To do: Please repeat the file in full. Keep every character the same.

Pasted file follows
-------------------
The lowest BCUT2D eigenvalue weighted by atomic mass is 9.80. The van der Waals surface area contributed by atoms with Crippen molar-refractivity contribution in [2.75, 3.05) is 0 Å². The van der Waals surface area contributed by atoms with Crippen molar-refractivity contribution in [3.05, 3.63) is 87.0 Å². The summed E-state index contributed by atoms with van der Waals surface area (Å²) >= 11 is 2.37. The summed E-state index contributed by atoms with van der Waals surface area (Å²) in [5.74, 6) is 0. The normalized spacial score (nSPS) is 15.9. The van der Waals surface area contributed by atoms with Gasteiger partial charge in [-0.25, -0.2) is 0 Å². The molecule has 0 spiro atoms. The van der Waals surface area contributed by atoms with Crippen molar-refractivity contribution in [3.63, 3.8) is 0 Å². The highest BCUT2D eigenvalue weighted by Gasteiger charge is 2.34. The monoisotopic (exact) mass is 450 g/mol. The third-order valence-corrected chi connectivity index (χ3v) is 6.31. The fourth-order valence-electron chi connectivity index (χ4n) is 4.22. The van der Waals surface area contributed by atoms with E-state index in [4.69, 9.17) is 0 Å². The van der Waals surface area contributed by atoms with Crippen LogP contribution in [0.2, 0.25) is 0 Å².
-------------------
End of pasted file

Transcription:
The lowest BCUT2D eigenvalue weighted by atomic mass is 9.80. The van der Waals surface area contributed by atoms with Crippen molar-refractivity contribution in [2.75, 3.05) is 0 Å². The van der Waals surface area contributed by atoms with Crippen molar-refractivity contribution in [3.05, 3.63) is 87.0 Å². The summed E-state index contributed by atoms with van der Waals surface area (Å²) >= 11 is 2.37. The summed E-state index contributed by atoms with van der Waals surface area (Å²) in [5.74, 6) is 0. The normalized spacial score (nSPS) is 15.9. The van der Waals surface area contributed by atoms with Gasteiger partial charge in [-0.25, -0.2) is 0 Å². The molecule has 0 spiro atoms. The van der Waals surface area contributed by atoms with Crippen molar-refractivity contribution in [3.63, 3.8) is 0 Å². The highest BCUT2D eigenvalue weighted by Gasteiger charge is 2.34. The monoisotopic (exact) mass is 450 g/mol. The third-order valence-corrected chi connectivity index (χ3v) is 6.31. The fourth-order valence-electron chi connectivity index (χ4n) is 4.22. The van der Waals surface area contributed by atoms with E-state index in [4.69, 9.17) is 0 Å². The van der Waals surface area contributed by atoms with Crippen LogP contribution in [0.2, 0.25) is 0 Å².